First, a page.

Last month RDE talked about how the Cleveland Cavaliers will need to rebuild their bench this offseason with how many of their current players aren’t under contract for the 2013-14 season. The way they would need to do this is by via the draft and free agency – which signing free agents isn’t something Chris Grant is know for. The draft is wrapped up now, and the Cavs selected two players who Grant views as bench players right now in Anthony Bennett and Sergey Karasev, and free agency officially began on Wednesday. What we know is the Cavs have agreed to terms with former Los Angeles Lakers forward Earl Clark, as well as former Golden State Warriors guard Jarrett Jack and most recently, the Cavs have agreed to terms with the big man Andrew Bynum on an incentive-based contract with a team option in year two.
Below is some rough numbers of the money leaving and the money coming in (via Hoopsworld).
Departures — Wayne Ellington ($2 million), Marreese Speights ($4.2 million), Shaun Livingston ($774,000), Omri Casspi ($2.27 million), Daniel Gibson ($4.8 million)*, Luke Walton* ($6.1 million), C.J. Miles* ($2.25 million): TOTAL— $22.35 million
Arrivals — Anthony Bennett ($5 million), Andrew Bynum ($6-12 million), Earl Clark ($4.5 million), Jarrett Jack ($6 million), Sergey Karasev ($1.5 million): TOTAL—$23-29 million
*Gibson, Walton, Miles — As of now, they remain free agents. But the team may be open to bringing them back. Gibson has experience under Mike Brown, Miles would be a bargain at $2.25 million and Walton, as crazy as it sounds, could be brought back because he is a crafty veteran who could help keep Bynum’s head straight after they spent time together in Los Angeles.
Grant has reconstructed the team’s bench with bargain shopping. He has been ridiculed in the past about not signing free agents, but every contract a player has accepted has been in the team’s favor. Every deal he has offered either is incentive based (Bynum’s new deal) or has a team option in the final year. These contracts have aligned the team to be in perfect shape in 2014.
Cleveland was the third-youngest team in the NBA last season, only behind the New Orleans Hornets (Pelicans) and the Houston Rockets. The Cavs blew four 20-point leads last year against the Miami Heat, Indiana Pacers, New York Knicks and Phoenix Suns. It doesn’t matter how young your team is, these losses are unacceptable. Obviously the team needed to gain more veteran experience, and they brought in two guys – Bynum and Jack – who have had their ups and downs in this league who can help this team off the court, just as much as on the court.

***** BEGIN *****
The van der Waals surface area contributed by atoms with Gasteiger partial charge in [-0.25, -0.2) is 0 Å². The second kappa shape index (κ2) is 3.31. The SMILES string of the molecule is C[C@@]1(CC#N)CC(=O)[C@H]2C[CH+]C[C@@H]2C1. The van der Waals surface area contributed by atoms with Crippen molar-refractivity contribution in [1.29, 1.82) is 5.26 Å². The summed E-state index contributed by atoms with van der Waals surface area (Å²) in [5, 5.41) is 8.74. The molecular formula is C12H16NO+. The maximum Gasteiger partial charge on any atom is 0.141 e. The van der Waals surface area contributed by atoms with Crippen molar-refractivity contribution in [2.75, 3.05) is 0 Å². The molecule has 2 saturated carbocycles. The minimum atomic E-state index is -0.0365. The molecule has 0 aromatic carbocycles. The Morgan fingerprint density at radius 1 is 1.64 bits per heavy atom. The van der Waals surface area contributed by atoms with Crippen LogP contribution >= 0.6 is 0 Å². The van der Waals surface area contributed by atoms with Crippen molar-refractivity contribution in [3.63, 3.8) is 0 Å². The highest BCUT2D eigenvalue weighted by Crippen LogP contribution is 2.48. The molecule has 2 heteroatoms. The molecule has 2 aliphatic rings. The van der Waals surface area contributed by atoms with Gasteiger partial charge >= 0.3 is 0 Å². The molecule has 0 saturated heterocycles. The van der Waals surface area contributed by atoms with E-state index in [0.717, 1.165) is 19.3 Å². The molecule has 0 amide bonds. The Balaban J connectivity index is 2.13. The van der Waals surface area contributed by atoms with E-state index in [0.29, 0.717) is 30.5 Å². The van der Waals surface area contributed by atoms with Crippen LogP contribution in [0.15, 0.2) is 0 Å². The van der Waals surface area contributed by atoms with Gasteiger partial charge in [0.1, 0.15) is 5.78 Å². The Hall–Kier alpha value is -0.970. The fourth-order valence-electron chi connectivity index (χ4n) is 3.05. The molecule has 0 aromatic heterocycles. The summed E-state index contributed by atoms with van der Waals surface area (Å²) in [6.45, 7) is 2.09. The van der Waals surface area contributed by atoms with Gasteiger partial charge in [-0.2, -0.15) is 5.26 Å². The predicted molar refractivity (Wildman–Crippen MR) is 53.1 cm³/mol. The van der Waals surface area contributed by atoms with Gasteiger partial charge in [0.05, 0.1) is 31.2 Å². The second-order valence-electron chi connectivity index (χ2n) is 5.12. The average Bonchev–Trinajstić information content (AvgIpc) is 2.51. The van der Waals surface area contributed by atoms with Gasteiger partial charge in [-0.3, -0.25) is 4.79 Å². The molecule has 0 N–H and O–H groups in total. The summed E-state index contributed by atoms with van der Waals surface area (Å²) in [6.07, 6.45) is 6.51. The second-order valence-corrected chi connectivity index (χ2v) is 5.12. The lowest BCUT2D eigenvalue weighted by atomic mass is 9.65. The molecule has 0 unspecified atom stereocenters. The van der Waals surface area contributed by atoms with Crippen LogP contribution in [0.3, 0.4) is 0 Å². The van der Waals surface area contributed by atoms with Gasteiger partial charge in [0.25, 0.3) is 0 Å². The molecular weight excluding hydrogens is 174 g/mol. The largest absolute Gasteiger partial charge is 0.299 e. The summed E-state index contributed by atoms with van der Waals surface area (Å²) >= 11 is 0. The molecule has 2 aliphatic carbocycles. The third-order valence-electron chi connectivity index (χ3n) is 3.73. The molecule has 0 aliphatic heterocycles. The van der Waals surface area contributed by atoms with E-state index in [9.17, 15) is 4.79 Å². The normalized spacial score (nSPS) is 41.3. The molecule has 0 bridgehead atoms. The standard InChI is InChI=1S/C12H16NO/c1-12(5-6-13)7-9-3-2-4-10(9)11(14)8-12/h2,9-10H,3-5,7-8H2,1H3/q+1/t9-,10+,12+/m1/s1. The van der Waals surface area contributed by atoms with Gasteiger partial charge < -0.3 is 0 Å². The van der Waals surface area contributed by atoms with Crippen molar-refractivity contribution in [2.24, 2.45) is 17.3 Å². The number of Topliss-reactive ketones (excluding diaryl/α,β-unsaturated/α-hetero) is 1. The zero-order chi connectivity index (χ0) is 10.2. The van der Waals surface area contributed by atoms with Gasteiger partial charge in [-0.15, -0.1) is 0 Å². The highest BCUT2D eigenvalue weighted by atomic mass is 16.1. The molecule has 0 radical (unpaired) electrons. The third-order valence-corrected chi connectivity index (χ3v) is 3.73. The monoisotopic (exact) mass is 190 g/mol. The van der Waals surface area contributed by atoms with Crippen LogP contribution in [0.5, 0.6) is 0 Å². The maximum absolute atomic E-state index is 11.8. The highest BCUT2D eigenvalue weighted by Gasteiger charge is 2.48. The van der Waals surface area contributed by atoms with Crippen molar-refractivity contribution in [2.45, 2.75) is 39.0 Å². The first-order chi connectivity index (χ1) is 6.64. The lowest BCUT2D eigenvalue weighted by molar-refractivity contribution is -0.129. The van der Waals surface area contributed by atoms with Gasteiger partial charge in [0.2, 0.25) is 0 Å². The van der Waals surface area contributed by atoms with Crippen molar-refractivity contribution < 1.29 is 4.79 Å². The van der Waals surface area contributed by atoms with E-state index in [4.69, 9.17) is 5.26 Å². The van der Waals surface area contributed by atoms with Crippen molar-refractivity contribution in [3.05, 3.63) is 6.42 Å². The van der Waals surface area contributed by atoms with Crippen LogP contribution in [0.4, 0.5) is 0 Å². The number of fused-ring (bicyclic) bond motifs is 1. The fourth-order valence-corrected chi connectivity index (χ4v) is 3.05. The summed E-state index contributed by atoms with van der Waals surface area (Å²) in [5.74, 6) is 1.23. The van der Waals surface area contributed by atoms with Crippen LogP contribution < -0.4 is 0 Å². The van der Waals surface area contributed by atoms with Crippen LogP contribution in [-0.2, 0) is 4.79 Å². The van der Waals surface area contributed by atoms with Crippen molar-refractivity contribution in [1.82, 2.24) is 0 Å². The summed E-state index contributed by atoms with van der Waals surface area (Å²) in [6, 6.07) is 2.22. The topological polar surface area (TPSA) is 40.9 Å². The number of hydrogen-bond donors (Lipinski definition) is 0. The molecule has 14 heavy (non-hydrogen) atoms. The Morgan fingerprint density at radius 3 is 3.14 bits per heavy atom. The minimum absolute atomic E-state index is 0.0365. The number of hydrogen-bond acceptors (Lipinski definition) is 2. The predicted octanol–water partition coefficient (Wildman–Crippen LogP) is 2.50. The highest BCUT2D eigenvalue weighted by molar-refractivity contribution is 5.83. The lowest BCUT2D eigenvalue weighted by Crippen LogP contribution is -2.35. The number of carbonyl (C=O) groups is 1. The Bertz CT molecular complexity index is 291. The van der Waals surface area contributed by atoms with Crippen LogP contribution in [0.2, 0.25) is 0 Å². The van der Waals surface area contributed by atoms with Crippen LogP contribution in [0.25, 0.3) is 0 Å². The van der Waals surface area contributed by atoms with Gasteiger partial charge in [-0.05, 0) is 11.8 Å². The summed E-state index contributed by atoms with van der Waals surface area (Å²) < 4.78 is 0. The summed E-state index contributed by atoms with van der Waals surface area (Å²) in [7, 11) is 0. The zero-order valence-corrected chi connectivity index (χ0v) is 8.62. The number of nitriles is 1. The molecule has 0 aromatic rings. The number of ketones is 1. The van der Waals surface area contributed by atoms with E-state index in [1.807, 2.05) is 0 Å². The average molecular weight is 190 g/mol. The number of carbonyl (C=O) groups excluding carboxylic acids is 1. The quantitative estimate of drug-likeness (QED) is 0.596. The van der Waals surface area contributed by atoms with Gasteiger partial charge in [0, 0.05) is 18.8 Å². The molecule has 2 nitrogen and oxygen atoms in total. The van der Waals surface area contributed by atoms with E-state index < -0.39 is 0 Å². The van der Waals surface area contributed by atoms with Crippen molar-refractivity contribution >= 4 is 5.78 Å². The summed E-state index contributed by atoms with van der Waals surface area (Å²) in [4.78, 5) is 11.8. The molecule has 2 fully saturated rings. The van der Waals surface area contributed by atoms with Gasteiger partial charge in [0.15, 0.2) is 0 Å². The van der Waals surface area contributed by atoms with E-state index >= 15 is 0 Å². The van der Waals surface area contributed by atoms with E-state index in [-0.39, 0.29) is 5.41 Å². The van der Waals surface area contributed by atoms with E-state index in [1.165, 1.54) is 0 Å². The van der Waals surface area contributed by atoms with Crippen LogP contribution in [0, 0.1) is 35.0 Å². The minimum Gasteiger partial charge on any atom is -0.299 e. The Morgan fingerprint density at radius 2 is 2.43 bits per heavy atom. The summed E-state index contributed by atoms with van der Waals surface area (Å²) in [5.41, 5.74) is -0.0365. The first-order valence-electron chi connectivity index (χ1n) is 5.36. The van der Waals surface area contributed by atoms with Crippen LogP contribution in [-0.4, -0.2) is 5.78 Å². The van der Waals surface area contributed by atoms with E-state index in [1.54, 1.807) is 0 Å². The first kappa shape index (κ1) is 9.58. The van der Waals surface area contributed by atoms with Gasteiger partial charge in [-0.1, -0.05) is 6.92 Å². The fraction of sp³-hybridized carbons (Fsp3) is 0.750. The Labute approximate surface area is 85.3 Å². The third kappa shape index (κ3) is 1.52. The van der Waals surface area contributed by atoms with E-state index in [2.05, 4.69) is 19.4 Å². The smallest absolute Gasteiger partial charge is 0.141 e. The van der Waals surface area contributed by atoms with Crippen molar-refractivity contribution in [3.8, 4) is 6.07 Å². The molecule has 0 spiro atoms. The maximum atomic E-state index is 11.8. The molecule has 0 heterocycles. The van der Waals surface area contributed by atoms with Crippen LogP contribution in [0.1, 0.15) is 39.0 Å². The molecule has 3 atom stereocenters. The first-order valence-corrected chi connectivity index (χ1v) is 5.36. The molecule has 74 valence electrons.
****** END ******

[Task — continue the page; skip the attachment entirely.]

The Cavs’ bench was a big factor in the team’s wins and losses. The team lost so many key players to injuries that their bench got smaller and smaller as the year went on. But midway through the season, Grant came across the deal of his lifetime, sending Jon Leuer and some cash to Memphis for Marreese Speights, Wayne Ellington, Josh Selby and a future first-round draft pick. The addition of Speights and Ellington brought life to the bench, as they became reliable options.
Below is what the Cavs’ roster is starting to look like:
Starters: Kyrie Irving, Dion Waiters, Earl Clark, Tristan Thompson, Andrew Bynum
Bench: Jarrett Jack, C.J. Miles*, Anthony Bennett, Sergey Karasev, Tyler Zeller, Anderson Varejao, Alonzo Gee, Daniel Gibson*, Luke Walton*.
That brings the roster total to 14; they still have room for one more player. It appears the Cavs could be in pursuit of another swingman. Reports are saying the Cavs could pursue former Minnesota Timberwolves forward Andre Kirilenko.
The success of this offseason depends on how Bynum’s knees can hold up. The over/under for games played for Bynum is 45 – which is slightly more than half of the regular season games. Whether the Bynum signing works out or not, it was worth a roll of the dice to get a double-double, paint-protecting center. Other than Bynum, you have to applaud the dealings that Grant has pulled off, as well as the drafting. This is a team with nothing to lose next season, and that is exactly the way they should play.